Art and New Materials
Plastic is sometimes used as a symbol for everything that is wrong with our society built on (hyper-)consumption. But artists are also increasingly showing us that plastic should not be discarded as useless trash. They show us plastic is something to treasure, to re-use, and from which to build object of great beauty. At the same time, creative designers are researching sustainable alternatives to plastic, like materials based on organic matter such as plants or micro-organisms. The exhibition Art and New Materials invites us to see plastic—which runs in the veins of Zuid Limburg in general, and Sittard-Geleen specifically—anew. On view in Museum voor Hedendaagse Kunst De Domijnen in Sittard.
Tranquil and timeless. Suzanne Jongmans’s portraits seem to bring the Old Masters such as Van Eyk and Vermeer to life. But wait—is that plastic and wrapping materials instead of silk and cotton? Jongmans works in many media: she is a seamstress, sculptor, costume designer, and photographer. She uses all sorts of objects from her daily life, with surprising results. Throughout the course of the exhibit, Jongmans will give several tours, explaining her work and methods in person.
In addition to Jongmans’s portraits, Art and New Materials features work of several designers who re-use plastic in ways that both practical and pretty: from gorgeous, colorful baskets made out of old fishing nets to vases made out of … cigarette filters. The work of Shahar Livne takes a philosophical approach to the eternal life of plastic with her clock that does not tell time (“Deep Time”) and a striking visualization of the accumulated plastic trash in the Pacific Ocean (“Landscapes of the Plastiphere”). And did you know that the mealworms that eat polystyrene can themselves be ground up to form edible products? Such as artist Studio Marc’s Guilt Burger? You can see the relentlessly chewing worms for yourself in the exhibit.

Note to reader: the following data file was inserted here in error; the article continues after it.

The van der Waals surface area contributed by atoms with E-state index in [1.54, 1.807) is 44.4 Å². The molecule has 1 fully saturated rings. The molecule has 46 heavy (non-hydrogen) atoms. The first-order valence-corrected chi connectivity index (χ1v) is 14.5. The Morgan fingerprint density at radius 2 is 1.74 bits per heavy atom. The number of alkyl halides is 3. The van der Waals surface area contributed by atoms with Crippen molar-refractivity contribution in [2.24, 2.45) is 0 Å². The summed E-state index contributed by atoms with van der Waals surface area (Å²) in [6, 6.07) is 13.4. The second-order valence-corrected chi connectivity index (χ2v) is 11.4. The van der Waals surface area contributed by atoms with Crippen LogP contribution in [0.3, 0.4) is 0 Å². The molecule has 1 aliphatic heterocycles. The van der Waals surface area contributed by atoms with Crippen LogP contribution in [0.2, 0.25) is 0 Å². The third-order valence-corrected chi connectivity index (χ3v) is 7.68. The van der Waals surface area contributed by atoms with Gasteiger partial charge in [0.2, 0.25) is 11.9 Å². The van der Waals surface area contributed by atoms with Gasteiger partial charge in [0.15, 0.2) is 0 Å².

New Materials are a focus for many of the young designers in the exhibit: Polina Baikina has developed a range of household products from nettles, while Sarah Harbarth made a biologically-degradable materials from banana peels. Mona Abusmra, a student of industrial design in Vienna and Belgrade, distilled her (plastic-Like) material New Culture using bacteria and fermentation. The Dutch Emma van der Leest is also investigating a kind of bio-leather made by bacteria. Together with the Radboud Medical Center in Nijmegen, she developed a coating based on fungi in order made the bio-leather waterproof, fragrant, and colorful. She calls her product: Fungkee. Many of these products are displayed so that they can in such a way that they can handled by the public.
Aside from these experiments, Art and New Materials showcases sustainable industrial products marketing by Dutch producers. Jessica den Hartog will be furnishing a working laboratory to show how a designed handles plastic. She will also be giving workshops about her methods. A large room houses the Cill LAB: the study-, work-, and research space of the Brightlands Chemelot Campus in Geleen, where companies and researched collaborate. Such as these presentations are interactive, and the Chill LAB will also be giving workshops.
Art and New Materials is curated by Leonne Cuppen (Yksi Connect) in collaboration with Marcel Sloots, Marlon van Schellebeek and Walter van Hulst.
Exhibition ‘Art and New Materials’
De Domijnen, Sittard
until 19 September, 2021
Photos: Jeroen van der Wielen